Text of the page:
Three years ago today, the Curiosity rover touched down on Mars. After a nerve-wracking descent sequence nicknamed the "seven minutes of terror," the vehicle landed in Gale Crater at 1:17 AM Eastern Time on August 6, 2012.
Take a second to remember the sheer excitement of that moment by watching this footage of mission control's reaction (be prepared for happy sobs).
The Curiosity team reacts to the rover's landing. Credit: Associated Press/YouTube
Deploying a car-sized payload of scientific instruments to the Martian surface isn't easy, and one can only imagine how elated the team must have felt when Curiosity radioed back its first status report from Mars.
Fortunately, the clean landing was only the first of many successful endeavors achieved by Curiosity. The rover is by far the biggest and most sophisticated lander ever sent to Mars, decked out in instruments designed to determine, among other things, if Mars ever could have hosted life.
To recap, Curiosity wasted no time solving that particular problem. In a reddit AMA conducted yesterday, the researchers said that "the discovery that that Yellowknife Bay was once a habitable environment" was the most surprising find of all three years. "We learned that with the first drill hole on Mars!" the team said.
Yellowknife Bay is a region inside of Gale Crater with many geological signatures of an ancient freshwater lakebed. Within its first months on Mars, Curiosity confirmed that the area was shaped by freshwater flows, but also that it was rich in the chemical building blocks of life—sulfur, nitrogen, hydrogen, oxygen, phosphorus, and carbon, among other elements.
"A fundamental question for this mission is whether Mars could have supported a habitable environment," said Michael Meyer, lead scientist for NASA's Mars Exploration Program, said in a March 2013 statement. "From what we know now, the answer is yes."
Of course, this revelation doesn't mean life definitely thrived in Yellowknife Bay, just that the conditions were right for it. To that point, Curiosity isn't even equipped to directly detect lifeforms on Mars—that's a job for future Mars landers, like the European Space Agency's ExoMars mission.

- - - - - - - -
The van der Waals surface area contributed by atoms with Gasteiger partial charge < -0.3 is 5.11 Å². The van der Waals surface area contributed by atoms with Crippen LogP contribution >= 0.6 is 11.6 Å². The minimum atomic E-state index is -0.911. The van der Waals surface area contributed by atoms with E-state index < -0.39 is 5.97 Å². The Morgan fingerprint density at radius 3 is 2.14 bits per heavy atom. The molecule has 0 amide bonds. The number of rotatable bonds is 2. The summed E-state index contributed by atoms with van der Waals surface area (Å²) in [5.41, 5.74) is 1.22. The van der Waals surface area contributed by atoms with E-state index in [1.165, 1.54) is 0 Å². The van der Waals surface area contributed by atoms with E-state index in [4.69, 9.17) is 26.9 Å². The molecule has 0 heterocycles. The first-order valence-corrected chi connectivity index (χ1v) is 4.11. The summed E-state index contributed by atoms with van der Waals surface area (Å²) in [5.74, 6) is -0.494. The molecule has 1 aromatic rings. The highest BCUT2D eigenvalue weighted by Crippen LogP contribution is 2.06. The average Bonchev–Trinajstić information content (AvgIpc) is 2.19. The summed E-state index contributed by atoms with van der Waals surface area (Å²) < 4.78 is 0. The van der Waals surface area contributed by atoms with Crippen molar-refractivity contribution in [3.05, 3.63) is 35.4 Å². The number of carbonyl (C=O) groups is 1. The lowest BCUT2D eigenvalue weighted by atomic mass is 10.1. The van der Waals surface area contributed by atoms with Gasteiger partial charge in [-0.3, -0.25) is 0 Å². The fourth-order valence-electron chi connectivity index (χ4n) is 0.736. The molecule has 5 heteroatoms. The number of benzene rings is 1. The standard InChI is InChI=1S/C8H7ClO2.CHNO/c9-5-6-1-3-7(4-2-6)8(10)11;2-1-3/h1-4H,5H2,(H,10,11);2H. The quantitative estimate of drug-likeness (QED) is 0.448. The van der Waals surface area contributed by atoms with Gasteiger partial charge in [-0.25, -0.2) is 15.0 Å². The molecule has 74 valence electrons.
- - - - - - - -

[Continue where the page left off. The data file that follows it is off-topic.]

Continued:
But regardless, the discovery that Mars once boasted habitable conditions is a rare beacon of hope in the search for alien life. Curiosity has demonstrated that once upon a time, around three billion years ago, Gale Crater was home to a massive reservoir of freshwater and rich organic materials. Life may have emerged in these waters just as it begun to thrive, around the same period, on our own planet.
As big as this discovery was, it was just Curiosity's warm-up round. The researchers have compiled a convenient list of what they consider to be the rover's other major accomplishments on Mars, but you can also go for the tl;dr version as summed up by NASA publicist Carolina Martinez.
Curiosity atmospheric scientist Michael Mischna also added that he was excited by the fact that "just below the surface, Red Mars is actually Gray Mars!" while geologist Fred Calef said that the most exciting discovery for him was that almost "all the rocks we've driven over are water deposited."
"From orbit, the morphology (i.e. 'shape') of the landforms indicated water was involved, but the amount, to me, was surprising," Calef commented.
In terms of the rover's future, the team assured redditors (and the attendant lurkers) that new discoveries are on the way, as it ascends Mount Sharp.
"We're really excited to study the variety of minerals exposed in the layers of Mount Sharp, including hematite, clay, and sulfate that may indicate environmental changes on the surface of Mars over time," said planetary scientist Katie Stack.
"Curiosity has already survived longer than its nominal mission of one Mars year," said Mischna further in the thread. "We've just surpassed 11 km on the surface [...] We expect to be able to traverse many more kilometers in the future."
On that note, be sure to send some good vibes over to Mars today. Happy third Martian anniversary, Curiosity, and here's to many more.